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Widevine's Protection

Phil Harvey

12:00 PM -- Widevine Technologies Inc. is in the business of content protection, but on its media page, as of this writing, the DRM software vendor displays:

For a company that builds its brand on "protecting premium content", it's a shame to see that Widevine feels entitled to treat the media's product with such disrespect.

In our case, the company copied the article page, our style, Javscript libraries, etc., and hosted the whole deal on their site.

Not only is it an explicit violation of our terms of use, but it causes other problems for us as well. For instance, it confuses search engines and makes them think that the same content is on both sites. When that happens, folks seeking independent coverage of DRM and other topics might be instead sent to Widevine.

We've contacted their public relations agency, Ruder Finn, and the company is said to be fixing the problem. But my point is that what Widevine has done here is irritating, dishonest, and stupid.

More stupid than anything else, given their branding and the business they're in. But pretty irritating, too, given how aggressively the company seeks coverage from news agencies and blogs.

– Phil Harvey, The Editor, Light Reading

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User Rank: Light Beer
12/5/2012 | 3:41:13 PM
re: Widevine's Protection
Got a call from Matt Cannard, Widevine's VP of marketing, who was extremely nice and apologetic about how the company had been using news articles on its site.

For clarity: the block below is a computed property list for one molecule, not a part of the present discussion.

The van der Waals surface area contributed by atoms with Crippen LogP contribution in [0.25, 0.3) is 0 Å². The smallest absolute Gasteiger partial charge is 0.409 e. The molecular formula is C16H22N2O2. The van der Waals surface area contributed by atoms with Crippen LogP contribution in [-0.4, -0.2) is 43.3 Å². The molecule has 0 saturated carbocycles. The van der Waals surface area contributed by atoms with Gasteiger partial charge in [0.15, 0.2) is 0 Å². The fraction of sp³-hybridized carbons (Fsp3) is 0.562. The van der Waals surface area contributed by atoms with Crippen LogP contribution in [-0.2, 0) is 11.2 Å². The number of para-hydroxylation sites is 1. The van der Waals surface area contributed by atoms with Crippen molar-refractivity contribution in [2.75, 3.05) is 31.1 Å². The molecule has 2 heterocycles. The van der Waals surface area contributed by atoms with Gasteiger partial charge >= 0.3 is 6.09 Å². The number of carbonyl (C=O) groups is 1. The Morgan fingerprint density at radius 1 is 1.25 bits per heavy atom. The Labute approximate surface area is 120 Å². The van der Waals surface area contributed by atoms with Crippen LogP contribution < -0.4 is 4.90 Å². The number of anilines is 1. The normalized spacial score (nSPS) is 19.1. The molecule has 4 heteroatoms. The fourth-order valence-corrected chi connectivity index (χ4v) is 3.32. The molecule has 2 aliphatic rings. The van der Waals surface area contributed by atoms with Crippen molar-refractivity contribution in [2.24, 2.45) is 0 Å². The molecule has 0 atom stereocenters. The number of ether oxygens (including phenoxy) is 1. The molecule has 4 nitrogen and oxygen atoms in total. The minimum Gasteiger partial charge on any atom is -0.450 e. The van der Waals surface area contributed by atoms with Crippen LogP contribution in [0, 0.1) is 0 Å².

Cannard says he didn't know that Widevine's marketing/PR group was handling the company's press clips that way. He said Widevine is fixing the story links now. He added that they'll go the extra step of making sure the redirect links (from the articles Widevine had pinched and was hosting itself) are fixed so that they send traffic to the appropriate news agencies when clicked on.

All in all, his was the exact response I was hoping for and Matt's to be commended for stepping up.

* * *

After we talked a bit, Matt reminded me of Widevine's announcement this week -- a technology improvement that allows content creators to deliver secured content, using one content protection scheme, to Windows Media, Silverlight and Adobe Flash players.

That's certainly not as much fun as the DRM-free world I'm wishing for, but a one-stop shop is definitely a step in the right direction.
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